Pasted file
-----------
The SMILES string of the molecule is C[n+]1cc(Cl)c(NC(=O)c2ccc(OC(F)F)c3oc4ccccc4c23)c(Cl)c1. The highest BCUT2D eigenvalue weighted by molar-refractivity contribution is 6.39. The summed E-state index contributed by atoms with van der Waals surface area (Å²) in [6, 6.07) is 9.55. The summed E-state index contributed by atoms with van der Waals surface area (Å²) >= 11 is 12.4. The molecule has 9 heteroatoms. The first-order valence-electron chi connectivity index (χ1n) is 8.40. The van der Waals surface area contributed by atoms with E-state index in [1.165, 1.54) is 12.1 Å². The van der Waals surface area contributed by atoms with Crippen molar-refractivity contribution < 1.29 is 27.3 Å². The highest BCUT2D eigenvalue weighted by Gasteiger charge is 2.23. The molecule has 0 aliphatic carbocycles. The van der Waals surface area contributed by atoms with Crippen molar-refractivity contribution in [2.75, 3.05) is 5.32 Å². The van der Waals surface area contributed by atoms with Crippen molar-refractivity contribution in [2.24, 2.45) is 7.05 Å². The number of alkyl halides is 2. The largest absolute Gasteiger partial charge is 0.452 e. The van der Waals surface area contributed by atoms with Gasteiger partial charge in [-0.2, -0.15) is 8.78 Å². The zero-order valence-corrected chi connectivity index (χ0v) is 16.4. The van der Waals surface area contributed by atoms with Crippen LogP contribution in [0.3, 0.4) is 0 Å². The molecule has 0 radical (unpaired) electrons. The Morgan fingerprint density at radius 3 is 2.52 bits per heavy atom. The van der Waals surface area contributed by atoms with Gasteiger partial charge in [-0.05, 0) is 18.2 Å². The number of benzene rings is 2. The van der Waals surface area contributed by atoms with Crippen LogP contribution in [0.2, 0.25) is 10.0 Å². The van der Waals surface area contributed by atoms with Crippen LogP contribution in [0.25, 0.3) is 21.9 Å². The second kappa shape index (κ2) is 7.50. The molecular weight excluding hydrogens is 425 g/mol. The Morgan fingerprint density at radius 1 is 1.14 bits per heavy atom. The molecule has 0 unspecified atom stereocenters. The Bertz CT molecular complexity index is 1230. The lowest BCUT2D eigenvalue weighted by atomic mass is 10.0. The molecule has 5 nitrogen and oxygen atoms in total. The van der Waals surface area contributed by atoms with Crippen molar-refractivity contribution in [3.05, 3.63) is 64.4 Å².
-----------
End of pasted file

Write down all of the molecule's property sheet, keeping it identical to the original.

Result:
The SMILES string of the molecule is C[n+]1cc(Cl)c(NC(=O)c2ccc(OC(F)F)c3oc4ccccc4c23)c(Cl)c1. The highest BCUT2D eigenvalue weighted by molar-refractivity contribution is 6.39. The summed E-state index contributed by atoms with van der Waals surface area (Å²) in [6, 6.07) is 9.55. The summed E-state index contributed by atoms with van der Waals surface area (Å²) >= 11 is 12.4. The molecule has 9 heteroatoms. The first-order valence-electron chi connectivity index (χ1n) is 8.40. The van der Waals surface area contributed by atoms with E-state index in [1.165, 1.54) is 12.1 Å². The van der Waals surface area contributed by atoms with Crippen molar-refractivity contribution < 1.29 is 27.3 Å². The highest BCUT2D eigenvalue weighted by Gasteiger charge is 2.23. The molecule has 0 aliphatic carbocycles. The van der Waals surface area contributed by atoms with Crippen molar-refractivity contribution in [2.75, 3.05) is 5.32 Å². The van der Waals surface area contributed by atoms with Crippen molar-refractivity contribution in [2.24, 2.45) is 7.05 Å². The number of alkyl halides is 2. The largest absolute Gasteiger partial charge is 0.452 e. The van der Waals surface area contributed by atoms with Gasteiger partial charge in [-0.2, -0.15) is 8.78 Å². The zero-order valence-corrected chi connectivity index (χ0v) is 16.4. The van der Waals surface area contributed by atoms with Crippen LogP contribution in [0.3, 0.4) is 0 Å². The molecule has 0 radical (unpaired) electrons. The Morgan fingerprint density at radius 3 is 2.52 bits per heavy atom. The van der Waals surface area contributed by atoms with Gasteiger partial charge in [-0.05, 0) is 18.2 Å². The number of benzene rings is 2. The van der Waals surface area contributed by atoms with Crippen LogP contribution in [0.2, 0.25) is 10.0 Å². The van der Waals surface area contributed by atoms with Crippen LogP contribution in [0.25, 0.3) is 21.9 Å². The second kappa shape index (κ2) is 7.50. The molecular weight excluding hydrogens is 425 g/mol. The Morgan fingerprint density at radius 1 is 1.14 bits per heavy atom. The molecule has 0 unspecified atom stereocenters. The Bertz CT molecular complexity index is 1230. The lowest BCUT2D eigenvalue weighted by atomic mass is 10.0. The molecule has 5 nitrogen and oxygen atoms in total. The van der Waals surface area contributed by atoms with Crippen molar-refractivity contribution in [3.05, 3.63) is 64.4 Å².